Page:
WPIAL volleyball teams grappling with indoor coronavirus safety restrictions

Saturday, August 29, 2020 | 5:35 PM

Girls volleyball teams in the WPIAL are beginning to feel like the walls are closing in on them.

Volleyball is an outlier in the fall season because it is the only indoor sport, so it is up against tighter covid-19 safety guidelines. The virus, experts say, thrives in enclosed spaces, and a tight-quartered gymnasium could present issues, even with social distancing.

It might be a case of quantity over quality for some teams this fall.

The WPIAL season opens Sept. 14, and spectators will not be permitted to attend matches under the counsel of Gov. Tom Wolf and the Department of Education. Schools are expected to follow that protocol, lock their doors and limit events to necessary game personnel.

But under another state guideline — and this is the hitch for volleyball teams — indoor gatherings must be limited to 25 people.

“Six players on each team, three subs each, referees and line judges, and people working at the table. There’s your 25,” said Mike McDonald, chairman of the WPIAL volleyball steering committee and the coach and athletic director at Our Lady of the Sacred Heart. “It’s hard to have a match that way. That is going to be our biggest challenge.”

With teams having to limit lineups, there could come instances when backups will have to wait out in the hallway. One player could leave a match, go and get their replacement, then stay outside of the gym to keep the number at 25.

Junior varsity players are often courtside and watching the varsity games, but that likely will change this season.

“You look at some schools,” McDonald said. “How many do you have on your team? We are a Class A program, and we have 20. You need a place for these other people to go.”

McDonald said schools will be asked to provide an “alternate space” for additional people. Hallways could come into play for schools with one gym. Larger gyms with divider curtains could utilize both sides.

“We will set the tone for the rest of indoor sports,” Leechburg coach Eve Hebrank said. “Our decisions will make winter sports wiser. The most challenging aspect is the logistics of game day. Even if you drop it to nine girls, we’re still looking at a total of 22 (for a match). Then add in the rest of your essentials — athletic trainer, athletic director, scorebook and scoreboard — and we’re either at that threshold, or we’re already over 25 people. And we haven’t even added in line judges.”

McDonald said the answer could be bumping the maximum number to 50, something he has been adamant about with the PIAA and WPIAL but would need the state to approve.

He said basketball likely will run into similar problems come the winter season should the maximum capacity number stay at 25.

“You could easily fit 50 into a gym, with the bleachers, on the main floor,” he said. “Almost everyone I have talked to believes it can work that way. One coach made a good point: We have been essentially working in pods for safety reasons in practice for the past month. Why not trust what we have done with our teams?”

The 25-person limit also has been an issue at practices, where girls have had to wait outside the gym or attend a split-workout on a different day. Coaches are trying their best to avoid making cuts.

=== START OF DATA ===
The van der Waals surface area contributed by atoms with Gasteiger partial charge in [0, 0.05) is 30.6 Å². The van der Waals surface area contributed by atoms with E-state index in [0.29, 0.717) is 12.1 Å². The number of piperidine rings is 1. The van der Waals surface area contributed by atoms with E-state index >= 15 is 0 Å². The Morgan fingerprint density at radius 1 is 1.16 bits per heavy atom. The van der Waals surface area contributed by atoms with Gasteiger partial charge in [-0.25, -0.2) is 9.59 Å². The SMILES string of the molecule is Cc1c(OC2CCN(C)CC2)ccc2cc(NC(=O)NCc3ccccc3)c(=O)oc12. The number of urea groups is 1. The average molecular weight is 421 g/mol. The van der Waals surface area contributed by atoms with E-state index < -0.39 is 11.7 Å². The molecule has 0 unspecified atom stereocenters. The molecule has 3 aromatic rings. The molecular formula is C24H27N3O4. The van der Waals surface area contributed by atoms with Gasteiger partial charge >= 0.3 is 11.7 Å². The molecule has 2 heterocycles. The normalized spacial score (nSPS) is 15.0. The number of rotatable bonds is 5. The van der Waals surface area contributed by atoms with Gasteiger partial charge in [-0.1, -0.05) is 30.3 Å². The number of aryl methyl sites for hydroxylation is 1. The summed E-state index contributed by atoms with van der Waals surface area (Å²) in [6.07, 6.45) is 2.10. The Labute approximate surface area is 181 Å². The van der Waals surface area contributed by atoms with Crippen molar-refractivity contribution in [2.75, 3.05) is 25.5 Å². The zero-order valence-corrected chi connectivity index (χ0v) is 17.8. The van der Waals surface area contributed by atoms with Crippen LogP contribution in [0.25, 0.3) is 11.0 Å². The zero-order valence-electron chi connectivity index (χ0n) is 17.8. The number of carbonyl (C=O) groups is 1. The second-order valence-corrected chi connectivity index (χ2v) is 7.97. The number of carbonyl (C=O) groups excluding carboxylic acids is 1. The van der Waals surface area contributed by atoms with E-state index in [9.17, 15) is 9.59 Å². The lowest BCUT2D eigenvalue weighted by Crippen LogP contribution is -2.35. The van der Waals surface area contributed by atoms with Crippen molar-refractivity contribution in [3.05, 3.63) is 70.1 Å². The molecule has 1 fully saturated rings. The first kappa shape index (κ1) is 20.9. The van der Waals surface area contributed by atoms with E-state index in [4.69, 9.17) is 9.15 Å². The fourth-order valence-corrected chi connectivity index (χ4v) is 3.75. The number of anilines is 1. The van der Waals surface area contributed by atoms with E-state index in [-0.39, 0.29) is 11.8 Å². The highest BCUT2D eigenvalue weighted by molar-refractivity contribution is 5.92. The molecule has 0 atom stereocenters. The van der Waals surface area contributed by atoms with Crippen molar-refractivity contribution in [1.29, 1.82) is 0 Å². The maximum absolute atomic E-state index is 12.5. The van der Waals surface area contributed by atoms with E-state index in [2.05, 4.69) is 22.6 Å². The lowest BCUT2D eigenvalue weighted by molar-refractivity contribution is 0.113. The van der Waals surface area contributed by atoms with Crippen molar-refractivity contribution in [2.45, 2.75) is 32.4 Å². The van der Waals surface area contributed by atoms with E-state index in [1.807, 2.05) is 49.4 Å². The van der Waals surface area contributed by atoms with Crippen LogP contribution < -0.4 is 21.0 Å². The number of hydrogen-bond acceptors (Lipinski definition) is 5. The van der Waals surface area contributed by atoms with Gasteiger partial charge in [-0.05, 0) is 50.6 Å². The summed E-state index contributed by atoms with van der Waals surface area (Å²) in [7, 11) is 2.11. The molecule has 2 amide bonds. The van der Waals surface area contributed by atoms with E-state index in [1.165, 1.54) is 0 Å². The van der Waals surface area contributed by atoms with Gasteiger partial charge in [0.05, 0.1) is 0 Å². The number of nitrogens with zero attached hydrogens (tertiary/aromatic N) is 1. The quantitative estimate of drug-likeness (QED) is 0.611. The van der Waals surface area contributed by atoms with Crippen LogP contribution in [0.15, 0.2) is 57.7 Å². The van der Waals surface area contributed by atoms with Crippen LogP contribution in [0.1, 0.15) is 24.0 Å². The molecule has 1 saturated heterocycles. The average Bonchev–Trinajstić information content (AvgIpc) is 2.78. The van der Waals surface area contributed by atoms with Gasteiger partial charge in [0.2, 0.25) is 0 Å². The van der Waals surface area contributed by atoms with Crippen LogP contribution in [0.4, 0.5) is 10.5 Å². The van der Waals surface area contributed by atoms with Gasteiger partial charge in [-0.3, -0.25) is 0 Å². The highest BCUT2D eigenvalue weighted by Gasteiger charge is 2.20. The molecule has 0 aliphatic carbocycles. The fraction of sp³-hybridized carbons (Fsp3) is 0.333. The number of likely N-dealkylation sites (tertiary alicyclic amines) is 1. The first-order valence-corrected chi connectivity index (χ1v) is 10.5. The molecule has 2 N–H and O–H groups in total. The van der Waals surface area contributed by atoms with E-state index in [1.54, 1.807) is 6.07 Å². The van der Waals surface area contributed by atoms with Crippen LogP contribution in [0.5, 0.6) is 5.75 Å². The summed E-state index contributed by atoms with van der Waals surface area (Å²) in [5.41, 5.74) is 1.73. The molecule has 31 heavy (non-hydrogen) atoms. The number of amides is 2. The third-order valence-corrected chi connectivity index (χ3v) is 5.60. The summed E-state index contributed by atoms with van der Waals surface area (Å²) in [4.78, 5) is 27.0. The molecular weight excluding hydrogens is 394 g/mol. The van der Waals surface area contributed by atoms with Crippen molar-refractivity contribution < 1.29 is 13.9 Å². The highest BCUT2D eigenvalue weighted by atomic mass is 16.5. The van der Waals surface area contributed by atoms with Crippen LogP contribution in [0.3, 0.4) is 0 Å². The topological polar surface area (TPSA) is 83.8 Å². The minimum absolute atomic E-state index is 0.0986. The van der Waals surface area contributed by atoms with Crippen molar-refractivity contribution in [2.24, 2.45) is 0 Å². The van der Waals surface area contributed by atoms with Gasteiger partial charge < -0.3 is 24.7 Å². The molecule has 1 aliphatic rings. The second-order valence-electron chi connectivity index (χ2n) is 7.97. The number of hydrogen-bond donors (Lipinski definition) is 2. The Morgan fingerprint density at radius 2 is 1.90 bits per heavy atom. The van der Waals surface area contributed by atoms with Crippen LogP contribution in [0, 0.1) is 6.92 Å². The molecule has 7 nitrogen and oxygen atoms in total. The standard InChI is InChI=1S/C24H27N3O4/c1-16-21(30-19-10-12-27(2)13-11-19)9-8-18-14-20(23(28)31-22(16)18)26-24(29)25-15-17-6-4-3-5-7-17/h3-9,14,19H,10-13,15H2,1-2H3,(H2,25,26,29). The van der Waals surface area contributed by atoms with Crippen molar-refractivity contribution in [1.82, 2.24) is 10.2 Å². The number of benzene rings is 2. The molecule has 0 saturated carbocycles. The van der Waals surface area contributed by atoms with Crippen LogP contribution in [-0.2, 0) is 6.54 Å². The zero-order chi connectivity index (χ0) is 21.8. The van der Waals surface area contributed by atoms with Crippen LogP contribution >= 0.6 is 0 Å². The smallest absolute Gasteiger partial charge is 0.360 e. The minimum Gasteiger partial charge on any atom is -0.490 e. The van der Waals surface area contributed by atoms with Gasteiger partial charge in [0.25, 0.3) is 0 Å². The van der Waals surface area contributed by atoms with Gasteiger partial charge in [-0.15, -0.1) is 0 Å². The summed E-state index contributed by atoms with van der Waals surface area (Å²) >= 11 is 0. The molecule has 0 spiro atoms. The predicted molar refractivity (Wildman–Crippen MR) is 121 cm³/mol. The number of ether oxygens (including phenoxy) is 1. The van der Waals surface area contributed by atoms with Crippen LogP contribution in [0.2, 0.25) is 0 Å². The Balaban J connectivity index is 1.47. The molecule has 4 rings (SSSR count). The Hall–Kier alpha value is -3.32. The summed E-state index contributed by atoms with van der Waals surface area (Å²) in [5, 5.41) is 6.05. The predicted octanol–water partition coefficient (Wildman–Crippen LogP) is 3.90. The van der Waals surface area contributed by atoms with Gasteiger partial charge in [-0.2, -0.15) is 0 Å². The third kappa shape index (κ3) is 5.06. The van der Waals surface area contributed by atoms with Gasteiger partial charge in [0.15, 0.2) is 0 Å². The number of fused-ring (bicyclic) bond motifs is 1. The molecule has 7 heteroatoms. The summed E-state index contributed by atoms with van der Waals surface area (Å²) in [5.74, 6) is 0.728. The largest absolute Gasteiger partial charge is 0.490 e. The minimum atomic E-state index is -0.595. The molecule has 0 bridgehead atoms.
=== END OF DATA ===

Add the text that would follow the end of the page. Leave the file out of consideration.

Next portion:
“Every coach in every sport has been challenged, indoor and out, and I personally commend all of them for their endless efforts to make it work for one primary reason,” Franklin Regional coach Mike Feorene said, “the love of the game and their athletes who play them.”

Teams have been spending practices priming for new-look matches where atmosphere will be lacking. But it beats not playing. Many predicted sports such football, soccer and volleyball would be moved to the spring as other states such as Virginia, North Carolina and Illinois and others have done.

“We have spent hours preparing for what our games will look like indoors,” Feorene said. “This is challenging. However, we were granted 14 games and, through the eyes of my seniors, it means the world.”

Adjusting to guidelines has been a challenge for teams in all fall sports as they try to safely prepare and follow the rules.

“The toughest part has been the continuous change to the expectations and staying in compliance,” Feorene said. “Micro-managing total players in a gym, weight room policies, schedule changes for practice and games and, of course, the financial side of raising money for our team.”

Feorene said he had to cancel the program’s “Next Generation” youth camp and tournament.

“These hit us hard, but my boosters and I have worked extremely hard to find different ways to fund raise and the community has been extremely supportive as always,” he said. “We hit road blocks and will continue to do so, but as I preach to my players, it’s not what we’ve done, but what we are about to do.”

McDonald enjoys the ebbs and flows of a match, the momentum swings and cheers of the student sections. But he thinks teams should be willing to sacrifice fans, even if many of them are family and friends.

“The most important thing right now is the sake of the players,” McDonald said. “We can worry about the spectators later. High school sports are for the kids, not the parents.”

New PIAA guidelines for volleyball will include social distancing in pre-match meetings, a change in the game-ball rotation and teams won’t be allowed to swap sides after each set.

“If all the safety protocols that have been put in place by the districts are followed,” Hebrank said, “then I feel confident that we can continue with our season safely.”

Bill Beckner Jr. is a Tribune-Review Staff Writer. You can contact Bill by email at bbeckner@triblive.com or via Twitter .

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